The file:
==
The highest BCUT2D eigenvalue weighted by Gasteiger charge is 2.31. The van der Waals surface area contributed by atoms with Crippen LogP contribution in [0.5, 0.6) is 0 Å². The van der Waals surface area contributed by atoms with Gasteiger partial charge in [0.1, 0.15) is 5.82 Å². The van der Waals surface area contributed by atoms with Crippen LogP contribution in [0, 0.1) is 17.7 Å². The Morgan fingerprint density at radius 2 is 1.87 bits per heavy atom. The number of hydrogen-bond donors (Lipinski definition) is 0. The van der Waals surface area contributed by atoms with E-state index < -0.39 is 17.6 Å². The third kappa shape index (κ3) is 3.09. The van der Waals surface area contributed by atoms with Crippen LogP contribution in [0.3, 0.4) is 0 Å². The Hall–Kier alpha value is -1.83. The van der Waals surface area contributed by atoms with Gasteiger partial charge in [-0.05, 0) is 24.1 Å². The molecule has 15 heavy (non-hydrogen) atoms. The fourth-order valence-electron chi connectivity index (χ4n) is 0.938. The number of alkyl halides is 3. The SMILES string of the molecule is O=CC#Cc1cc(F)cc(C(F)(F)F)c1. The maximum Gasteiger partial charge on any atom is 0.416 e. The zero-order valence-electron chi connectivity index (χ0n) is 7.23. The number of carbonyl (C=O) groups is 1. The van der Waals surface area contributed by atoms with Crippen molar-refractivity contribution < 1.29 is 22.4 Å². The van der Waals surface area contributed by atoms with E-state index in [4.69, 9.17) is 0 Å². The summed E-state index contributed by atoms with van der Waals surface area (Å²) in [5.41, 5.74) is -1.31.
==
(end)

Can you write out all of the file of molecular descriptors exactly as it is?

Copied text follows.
The highest BCUT2D eigenvalue weighted by Gasteiger charge is 2.31. The van der Waals surface area contributed by atoms with Crippen LogP contribution in [0.5, 0.6) is 0 Å². The van der Waals surface area contributed by atoms with Gasteiger partial charge in [0.1, 0.15) is 5.82 Å². The van der Waals surface area contributed by atoms with Crippen LogP contribution in [0, 0.1) is 17.7 Å². The Morgan fingerprint density at radius 2 is 1.87 bits per heavy atom. The number of hydrogen-bond donors (Lipinski definition) is 0. The van der Waals surface area contributed by atoms with E-state index < -0.39 is 17.6 Å². The third kappa shape index (κ3) is 3.09. The van der Waals surface area contributed by atoms with Crippen LogP contribution in [0.3, 0.4) is 0 Å². The Hall–Kier alpha value is -1.83. The van der Waals surface area contributed by atoms with Gasteiger partial charge in [-0.05, 0) is 24.1 Å². The molecule has 15 heavy (non-hydrogen) atoms. The fourth-order valence-electron chi connectivity index (χ4n) is 0.938. The number of alkyl halides is 3. The SMILES string of the molecule is O=CC#Cc1cc(F)cc(C(F)(F)F)c1. The maximum Gasteiger partial charge on any atom is 0.416 e. The zero-order valence-electron chi connectivity index (χ0n) is 7.23. The number of carbonyl (C=O) groups is 1. The van der Waals surface area contributed by atoms with Crippen molar-refractivity contribution < 1.29 is 22.4 Å². The van der Waals surface area contributed by atoms with E-state index in [4.69, 9.17) is 0 Å². The summed E-state index contributed by atoms with van der Waals surface area (Å²) in [5.41, 5.74) is -1.31.